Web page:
"Like Paul Simon but... you know... punk," is how Fair Ohs are described on their twitter page. It's a perfect summary of what the Dalston, London three-piece are all about, capturing the sense of humour and joy that they put into everything they do. Like playing their gigs barefoot, a bizarre decision they made at the start of their career. One that has left bassist Matt Flag the only member not removing stage debris with the aid of tweezers, post-show. "I would have been that dude in the audience two years ago watching two fatties and a ginger person on stage, not wearing shoes. I would have been the one laughing, going, 'seriously?'" says Flag. And yet still they do it. Why? Because they don't really care what other people think.
Singer Eddy Frankel also has a habit of effectively heckling the audience, be it with general obscenity or boldly announcing they're someone they clearly aren't. Declaring from the stage, "Hi, we're Toto and this is our big hit, "Africa,"" is not exactly the behaviour of a serious musician, but it gives you an idea of the breadth of influences in their music. From Paul Simon, punk music, to the raft of African influences that Frankel slips into the mix. Born in Nairobi, Kenya, he has an impressive knowledge of music from the region. West African funk, East African guitar bands, Kenyan Benga and Kamba music all influenced the sound on their debut album. So much so that Moshi Moshi have recently given him his own imprint, Dream Beach. A world music label with a mission to move the genre away from its currently debilitating "hipster" association.
Punk music has always been integral to their ethos, and Fair Ohs' sound is especially surprising in context of their previous bands, Cutting Pink With Knives and RAT:ATT:AGG. When they first started, it was thirty second, raw blasts of hardcore instead of the blissed-out, tropical melodies they play today. Now they mix jangling, trebly guitars with bouncing bass lines and Frankel's vocals, filled with an impassioned sense of humour. If you missed them during their punk stage, and most people did, there is an opportunity to hear material from those earlier days. Tough Love is preparing to re-release the band's earliest recordings from a tape that Matt Flag put out on his own label, Suplex Cassettes. To illustrate how short these songs are, the album is due out as a 7". There is talk of writing new songs in the same style and they're going to put on a release show. Even if, by Matt's own admission, he can't exactly remember how to play all of the songs and the set runs to a total of eight minutes. It's going to be fun so they'll do it, they say.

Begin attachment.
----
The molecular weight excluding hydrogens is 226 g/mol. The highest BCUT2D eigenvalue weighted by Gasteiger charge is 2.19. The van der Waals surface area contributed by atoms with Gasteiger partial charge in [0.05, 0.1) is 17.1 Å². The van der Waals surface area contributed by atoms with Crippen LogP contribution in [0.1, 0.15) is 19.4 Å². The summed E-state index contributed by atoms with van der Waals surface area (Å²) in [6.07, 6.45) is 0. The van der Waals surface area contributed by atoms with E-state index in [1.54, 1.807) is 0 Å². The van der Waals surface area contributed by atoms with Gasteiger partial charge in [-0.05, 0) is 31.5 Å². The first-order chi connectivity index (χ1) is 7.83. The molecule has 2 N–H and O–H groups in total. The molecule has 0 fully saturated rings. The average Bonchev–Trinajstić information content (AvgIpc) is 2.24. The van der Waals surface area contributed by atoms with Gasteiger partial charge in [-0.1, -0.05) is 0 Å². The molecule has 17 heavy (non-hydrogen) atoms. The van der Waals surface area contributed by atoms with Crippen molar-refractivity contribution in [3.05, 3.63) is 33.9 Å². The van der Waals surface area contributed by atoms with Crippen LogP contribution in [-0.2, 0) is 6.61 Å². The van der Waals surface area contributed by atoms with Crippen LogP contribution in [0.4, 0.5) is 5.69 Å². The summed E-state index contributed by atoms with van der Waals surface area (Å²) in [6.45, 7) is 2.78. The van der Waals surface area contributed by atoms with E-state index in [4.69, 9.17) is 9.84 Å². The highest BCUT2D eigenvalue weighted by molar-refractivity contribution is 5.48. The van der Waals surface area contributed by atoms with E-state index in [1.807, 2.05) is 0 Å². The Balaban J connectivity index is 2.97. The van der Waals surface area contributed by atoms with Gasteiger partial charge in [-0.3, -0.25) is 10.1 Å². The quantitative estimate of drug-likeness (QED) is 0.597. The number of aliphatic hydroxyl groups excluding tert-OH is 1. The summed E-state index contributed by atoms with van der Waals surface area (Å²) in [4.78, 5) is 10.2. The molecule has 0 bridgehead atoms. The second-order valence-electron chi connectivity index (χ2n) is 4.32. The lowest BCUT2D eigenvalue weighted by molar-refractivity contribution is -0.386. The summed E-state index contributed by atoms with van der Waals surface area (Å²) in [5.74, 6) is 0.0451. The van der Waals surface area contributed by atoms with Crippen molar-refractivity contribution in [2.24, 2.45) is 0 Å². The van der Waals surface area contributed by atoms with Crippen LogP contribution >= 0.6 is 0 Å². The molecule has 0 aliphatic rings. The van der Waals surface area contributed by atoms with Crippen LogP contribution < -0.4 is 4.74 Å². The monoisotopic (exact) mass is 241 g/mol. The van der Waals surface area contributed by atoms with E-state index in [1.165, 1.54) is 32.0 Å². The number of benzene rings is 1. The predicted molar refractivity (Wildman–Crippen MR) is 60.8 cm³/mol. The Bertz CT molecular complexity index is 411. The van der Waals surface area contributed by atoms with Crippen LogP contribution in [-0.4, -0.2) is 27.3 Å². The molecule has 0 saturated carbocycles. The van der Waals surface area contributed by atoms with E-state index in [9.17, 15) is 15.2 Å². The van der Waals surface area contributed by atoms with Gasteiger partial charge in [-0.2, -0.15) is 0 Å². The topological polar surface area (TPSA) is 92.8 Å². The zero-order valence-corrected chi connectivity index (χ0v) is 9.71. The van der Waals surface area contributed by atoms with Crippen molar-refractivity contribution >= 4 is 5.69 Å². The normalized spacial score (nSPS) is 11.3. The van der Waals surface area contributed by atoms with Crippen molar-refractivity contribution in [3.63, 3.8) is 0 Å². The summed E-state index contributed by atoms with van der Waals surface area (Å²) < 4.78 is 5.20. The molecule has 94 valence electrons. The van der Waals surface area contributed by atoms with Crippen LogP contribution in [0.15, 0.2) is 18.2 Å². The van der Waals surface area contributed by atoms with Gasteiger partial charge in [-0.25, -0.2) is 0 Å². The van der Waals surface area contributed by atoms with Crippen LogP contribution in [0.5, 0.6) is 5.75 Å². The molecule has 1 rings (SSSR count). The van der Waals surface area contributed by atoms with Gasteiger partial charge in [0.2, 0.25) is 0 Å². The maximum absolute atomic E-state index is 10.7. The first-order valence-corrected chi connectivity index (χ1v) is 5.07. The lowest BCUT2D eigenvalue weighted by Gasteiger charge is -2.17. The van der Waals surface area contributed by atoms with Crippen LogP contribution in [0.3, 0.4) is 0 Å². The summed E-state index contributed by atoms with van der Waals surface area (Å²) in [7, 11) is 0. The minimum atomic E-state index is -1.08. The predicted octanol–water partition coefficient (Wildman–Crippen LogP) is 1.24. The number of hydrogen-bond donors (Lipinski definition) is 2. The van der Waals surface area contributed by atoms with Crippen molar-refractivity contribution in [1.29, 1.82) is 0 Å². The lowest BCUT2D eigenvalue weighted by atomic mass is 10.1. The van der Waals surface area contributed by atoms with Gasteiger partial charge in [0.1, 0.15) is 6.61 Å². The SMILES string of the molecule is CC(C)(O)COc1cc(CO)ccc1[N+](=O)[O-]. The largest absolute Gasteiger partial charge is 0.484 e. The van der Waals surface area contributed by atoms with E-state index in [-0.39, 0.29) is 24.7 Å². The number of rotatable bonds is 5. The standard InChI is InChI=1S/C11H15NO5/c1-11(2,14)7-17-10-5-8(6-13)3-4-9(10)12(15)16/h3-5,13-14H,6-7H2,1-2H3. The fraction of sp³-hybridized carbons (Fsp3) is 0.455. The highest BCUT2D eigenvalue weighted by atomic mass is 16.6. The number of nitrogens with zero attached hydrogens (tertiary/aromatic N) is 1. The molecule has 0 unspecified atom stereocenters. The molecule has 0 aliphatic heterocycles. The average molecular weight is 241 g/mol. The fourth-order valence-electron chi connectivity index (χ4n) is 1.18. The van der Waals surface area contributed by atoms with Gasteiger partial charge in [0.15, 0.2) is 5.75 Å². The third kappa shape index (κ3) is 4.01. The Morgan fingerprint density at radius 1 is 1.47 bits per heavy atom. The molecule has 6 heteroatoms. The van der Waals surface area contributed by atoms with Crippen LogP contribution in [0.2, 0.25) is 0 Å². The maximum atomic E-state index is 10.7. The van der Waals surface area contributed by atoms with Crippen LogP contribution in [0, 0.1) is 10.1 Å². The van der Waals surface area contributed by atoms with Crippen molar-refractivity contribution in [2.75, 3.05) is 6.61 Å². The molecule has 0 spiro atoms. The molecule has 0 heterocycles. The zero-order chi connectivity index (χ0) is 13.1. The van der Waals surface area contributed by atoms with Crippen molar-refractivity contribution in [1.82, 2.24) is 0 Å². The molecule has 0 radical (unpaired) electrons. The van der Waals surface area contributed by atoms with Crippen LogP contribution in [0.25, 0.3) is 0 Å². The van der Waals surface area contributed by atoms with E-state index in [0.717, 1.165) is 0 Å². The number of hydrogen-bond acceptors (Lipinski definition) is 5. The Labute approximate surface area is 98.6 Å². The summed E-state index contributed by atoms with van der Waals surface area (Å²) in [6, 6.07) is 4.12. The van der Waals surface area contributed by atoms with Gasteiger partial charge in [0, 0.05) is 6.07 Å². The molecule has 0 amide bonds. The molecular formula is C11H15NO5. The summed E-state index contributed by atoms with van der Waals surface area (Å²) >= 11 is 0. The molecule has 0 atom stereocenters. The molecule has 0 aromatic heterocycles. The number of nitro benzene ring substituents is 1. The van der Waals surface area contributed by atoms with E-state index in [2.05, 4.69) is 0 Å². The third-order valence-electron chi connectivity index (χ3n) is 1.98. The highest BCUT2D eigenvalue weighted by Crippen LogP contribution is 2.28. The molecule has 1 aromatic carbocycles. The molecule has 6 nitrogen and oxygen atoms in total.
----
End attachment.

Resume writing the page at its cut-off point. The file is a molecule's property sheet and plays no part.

When the deal for their first album, Everything Is Dancing, fell though, their reaction was to start a label and put it out themselves. "We didn't do it as a 'fuck you,' more a D.I.Y kinda thing. We just wanted it out. It worked for us, you know. So we just pressed it up, got a really cool person to do our media, got a really cool distribution company to help with everything and then it kind of fell in line."
There is one other impending release and it is equally unique. New label X-Ray Recordings are due to put out a phono-postcard, i.e. a postcard-shaped vinyl disc. The grooves are etched into the laminate on the front of the card. Similar to a Christmas present the Beatles once sent to their fan club. The pressing plant aren't sure how many plays it will manage before it disintegrates. Or ruins the cartridge.
Not that it's likely to slow them down.
Pacific Rim: Early Recordings is out now on Tough Love Records. fairohs.com